- Grow your own food: A vegetable garden in the summer will not only help you save money, but growing food is a fun and healthy activity where you connect with nature and take a good dose of vitamin D.
- Eat less: I don’t really like this one, but when times get really hard food quality is more important than food quantity at the end of the day. Our ancestors certainly experienced times of scarcity where they would eat much less for a while. You can also practice intermittent fasting to be able to eat less without feeling hungry all the time.
- Go fishing or hunting: This will of course require quite a bit more planning, but it can become a new hobby of yours and a great way to take some time off of your regular life. Those two activities will bring you even closer to your food and you’ll be enjoying it even more.
- Pick your own food: When in season, go at your local orchard to pick-up fresh fruits. Also, be on the lookout for wild berries, they are delicious and a gift from nature.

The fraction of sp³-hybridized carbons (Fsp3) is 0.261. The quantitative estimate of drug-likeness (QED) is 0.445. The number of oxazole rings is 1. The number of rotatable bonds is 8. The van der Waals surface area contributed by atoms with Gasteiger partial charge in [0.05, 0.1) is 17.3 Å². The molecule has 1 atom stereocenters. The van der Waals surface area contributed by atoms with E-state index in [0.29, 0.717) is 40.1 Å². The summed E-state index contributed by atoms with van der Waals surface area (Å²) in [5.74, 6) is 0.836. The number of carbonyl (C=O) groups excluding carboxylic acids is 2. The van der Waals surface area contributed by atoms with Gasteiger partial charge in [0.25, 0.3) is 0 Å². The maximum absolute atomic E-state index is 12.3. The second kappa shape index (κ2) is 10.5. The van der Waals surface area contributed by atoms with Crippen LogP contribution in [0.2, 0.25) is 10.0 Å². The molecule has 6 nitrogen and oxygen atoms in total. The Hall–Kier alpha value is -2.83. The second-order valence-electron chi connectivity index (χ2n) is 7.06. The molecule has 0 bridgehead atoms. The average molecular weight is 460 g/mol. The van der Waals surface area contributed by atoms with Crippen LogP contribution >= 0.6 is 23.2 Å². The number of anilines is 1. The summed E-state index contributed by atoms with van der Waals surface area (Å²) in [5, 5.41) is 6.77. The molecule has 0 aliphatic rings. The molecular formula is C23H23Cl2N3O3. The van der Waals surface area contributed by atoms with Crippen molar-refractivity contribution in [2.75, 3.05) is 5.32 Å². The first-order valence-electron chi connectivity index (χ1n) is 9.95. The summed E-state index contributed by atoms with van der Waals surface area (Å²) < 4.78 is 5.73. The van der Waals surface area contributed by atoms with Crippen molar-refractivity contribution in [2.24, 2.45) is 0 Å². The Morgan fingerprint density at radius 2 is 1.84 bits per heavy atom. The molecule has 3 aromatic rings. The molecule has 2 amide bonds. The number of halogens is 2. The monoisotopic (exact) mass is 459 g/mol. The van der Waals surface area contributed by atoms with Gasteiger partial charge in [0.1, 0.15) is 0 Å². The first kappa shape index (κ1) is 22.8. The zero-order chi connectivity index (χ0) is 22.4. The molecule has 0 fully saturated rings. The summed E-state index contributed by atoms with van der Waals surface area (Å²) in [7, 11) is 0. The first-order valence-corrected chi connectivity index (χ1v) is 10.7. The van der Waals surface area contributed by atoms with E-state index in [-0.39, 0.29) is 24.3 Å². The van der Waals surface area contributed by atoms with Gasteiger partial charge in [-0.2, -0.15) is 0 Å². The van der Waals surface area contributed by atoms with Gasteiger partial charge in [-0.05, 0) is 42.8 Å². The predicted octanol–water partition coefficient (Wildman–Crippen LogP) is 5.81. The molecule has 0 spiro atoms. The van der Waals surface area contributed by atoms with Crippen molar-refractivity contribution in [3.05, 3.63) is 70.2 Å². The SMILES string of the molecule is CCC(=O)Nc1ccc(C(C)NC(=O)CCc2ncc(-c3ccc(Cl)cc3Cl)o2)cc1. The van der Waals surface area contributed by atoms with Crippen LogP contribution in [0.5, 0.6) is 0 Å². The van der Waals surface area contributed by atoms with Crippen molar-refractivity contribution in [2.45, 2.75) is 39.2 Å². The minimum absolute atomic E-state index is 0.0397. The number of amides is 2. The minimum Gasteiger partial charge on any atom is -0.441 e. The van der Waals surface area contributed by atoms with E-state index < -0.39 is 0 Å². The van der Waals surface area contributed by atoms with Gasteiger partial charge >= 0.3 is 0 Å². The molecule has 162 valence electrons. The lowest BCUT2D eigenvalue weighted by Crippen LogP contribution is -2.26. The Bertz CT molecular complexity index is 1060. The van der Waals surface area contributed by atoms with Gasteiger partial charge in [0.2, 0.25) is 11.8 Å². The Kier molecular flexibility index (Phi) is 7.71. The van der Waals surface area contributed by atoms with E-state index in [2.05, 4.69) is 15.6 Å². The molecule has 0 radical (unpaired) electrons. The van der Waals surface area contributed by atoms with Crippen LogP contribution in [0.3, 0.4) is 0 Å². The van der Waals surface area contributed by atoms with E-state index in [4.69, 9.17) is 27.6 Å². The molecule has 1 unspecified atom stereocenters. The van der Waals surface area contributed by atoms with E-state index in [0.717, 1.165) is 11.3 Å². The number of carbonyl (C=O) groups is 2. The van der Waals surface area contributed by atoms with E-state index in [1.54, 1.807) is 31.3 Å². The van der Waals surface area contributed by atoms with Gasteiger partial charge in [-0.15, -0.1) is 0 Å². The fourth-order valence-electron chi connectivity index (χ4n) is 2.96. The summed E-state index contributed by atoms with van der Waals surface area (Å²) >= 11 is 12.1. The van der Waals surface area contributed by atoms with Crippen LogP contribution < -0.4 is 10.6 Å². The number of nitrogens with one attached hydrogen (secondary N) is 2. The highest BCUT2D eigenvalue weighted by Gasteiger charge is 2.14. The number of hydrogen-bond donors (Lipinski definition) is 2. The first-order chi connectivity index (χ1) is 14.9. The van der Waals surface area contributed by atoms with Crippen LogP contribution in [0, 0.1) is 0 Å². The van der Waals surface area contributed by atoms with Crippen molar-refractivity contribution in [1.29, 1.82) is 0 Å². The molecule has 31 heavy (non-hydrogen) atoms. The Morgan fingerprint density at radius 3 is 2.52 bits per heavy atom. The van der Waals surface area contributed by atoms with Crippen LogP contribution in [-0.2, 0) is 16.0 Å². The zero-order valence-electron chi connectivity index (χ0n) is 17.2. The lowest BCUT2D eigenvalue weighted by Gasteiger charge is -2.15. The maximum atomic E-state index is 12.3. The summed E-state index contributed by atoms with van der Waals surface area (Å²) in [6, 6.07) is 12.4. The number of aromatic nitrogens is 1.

- Lots of eggs: Compared to most sources of meat, eggs are pretty cheap, even the good kind of eggs. Start everyday with eggs for a super cheap meal to start the day. Mix things up: hard-broiled eggs, scrambled eggs, sunny side up, omelets, …
- Plan ahead: Planning is a big part of success in any endeavor. If you plan your meals and expenditures ahead of time, you won’t be surprised by extra costs here and there and you won’t be scared that you won’t be able to make ends meet.
- Render your own fat: Coconut oil, butter and extra virgin olive oil are without a doubt delicious, but you can easily get some pork, duck, beef or lamb fat from your butcher or farmer’s market and render it yourself for pennies on the dollar. You might have to ask your local farmer for it ahead of time since almost nobody asks for it. Farmers will be glad to sell it to you for a very, very low price.